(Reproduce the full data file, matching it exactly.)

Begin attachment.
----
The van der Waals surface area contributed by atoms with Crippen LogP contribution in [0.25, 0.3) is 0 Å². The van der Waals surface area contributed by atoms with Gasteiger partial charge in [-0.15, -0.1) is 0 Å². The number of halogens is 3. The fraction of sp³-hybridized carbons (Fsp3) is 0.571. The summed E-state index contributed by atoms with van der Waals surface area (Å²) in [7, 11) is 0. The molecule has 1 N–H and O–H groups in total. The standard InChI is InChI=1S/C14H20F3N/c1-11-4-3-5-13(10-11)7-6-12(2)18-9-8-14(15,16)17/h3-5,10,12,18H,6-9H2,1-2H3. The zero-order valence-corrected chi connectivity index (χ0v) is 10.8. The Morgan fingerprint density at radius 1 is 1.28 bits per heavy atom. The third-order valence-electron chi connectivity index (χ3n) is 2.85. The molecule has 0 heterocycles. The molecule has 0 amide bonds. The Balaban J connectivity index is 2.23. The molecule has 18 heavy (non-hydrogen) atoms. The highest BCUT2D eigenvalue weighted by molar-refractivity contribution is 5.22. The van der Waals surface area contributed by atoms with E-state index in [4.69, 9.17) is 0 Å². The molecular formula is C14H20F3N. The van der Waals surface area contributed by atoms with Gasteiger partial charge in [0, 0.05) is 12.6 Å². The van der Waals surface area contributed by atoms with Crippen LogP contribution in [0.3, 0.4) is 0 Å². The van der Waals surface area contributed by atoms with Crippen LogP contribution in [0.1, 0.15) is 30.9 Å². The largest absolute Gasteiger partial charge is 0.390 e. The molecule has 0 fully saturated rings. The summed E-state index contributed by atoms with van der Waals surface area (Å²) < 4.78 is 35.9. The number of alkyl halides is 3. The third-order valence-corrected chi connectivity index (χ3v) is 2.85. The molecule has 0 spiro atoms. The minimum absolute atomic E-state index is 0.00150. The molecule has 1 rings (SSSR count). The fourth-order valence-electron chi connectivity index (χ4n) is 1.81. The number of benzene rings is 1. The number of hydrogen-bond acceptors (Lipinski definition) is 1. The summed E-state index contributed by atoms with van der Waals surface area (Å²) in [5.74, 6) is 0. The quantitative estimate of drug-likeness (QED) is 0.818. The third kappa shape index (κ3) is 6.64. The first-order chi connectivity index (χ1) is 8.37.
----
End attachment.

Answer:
The van der Waals surface area contributed by atoms with Crippen LogP contribution in [0.25, 0.3) is 0 Å². The van der Waals surface area contributed by atoms with Gasteiger partial charge in [-0.15, -0.1) is 0 Å². The number of halogens is 3. The fraction of sp³-hybridized carbons (Fsp3) is 0.571. The summed E-state index contributed by atoms with van der Waals surface area (Å²) in [7, 11) is 0. The molecule has 1 N–H and O–H groups in total. The standard InChI is InChI=1S/C14H20F3N/c1-11-4-3-5-13(10-11)7-6-12(2)18-9-8-14(15,16)17/h3-5,10,12,18H,6-9H2,1-2H3. The zero-order valence-corrected chi connectivity index (χ0v) is 10.8. The Morgan fingerprint density at radius 1 is 1.28 bits per heavy atom. The third-order valence-electron chi connectivity index (χ3n) is 2.85. The molecule has 0 heterocycles. The molecule has 0 amide bonds. The Balaban J connectivity index is 2.23. The molecule has 18 heavy (non-hydrogen) atoms. The highest BCUT2D eigenvalue weighted by molar-refractivity contribution is 5.22. The van der Waals surface area contributed by atoms with E-state index in [4.69, 9.17) is 0 Å². The molecular formula is C14H20F3N. The van der Waals surface area contributed by atoms with Gasteiger partial charge in [0, 0.05) is 12.6 Å². The van der Waals surface area contributed by atoms with Crippen LogP contribution in [0.3, 0.4) is 0 Å². The van der Waals surface area contributed by atoms with Crippen LogP contribution in [0.1, 0.15) is 30.9 Å². The largest absolute Gasteiger partial charge is 0.390 e. The molecule has 0 fully saturated rings. The summed E-state index contributed by atoms with van der Waals surface area (Å²) < 4.78 is 35.9. The number of alkyl halides is 3. The third-order valence-corrected chi connectivity index (χ3v) is 2.85. The molecule has 0 spiro atoms. The minimum absolute atomic E-state index is 0.00150. The molecule has 1 rings (SSSR count). The fourth-order valence-electron chi connectivity index (χ4n) is 1.81. The number of benzene rings is 1. The number of hydrogen-bond acceptors (Lipinski definition) is 1. The summed E-state index contributed by atoms with van der Waals surface area (Å²) in [5.74, 6) is 0. The quantitative estimate of drug-likeness (QED) is 0.818. The third kappa shape index (κ3) is 6.64. The first-order chi connectivity index (χ1) is 8.37.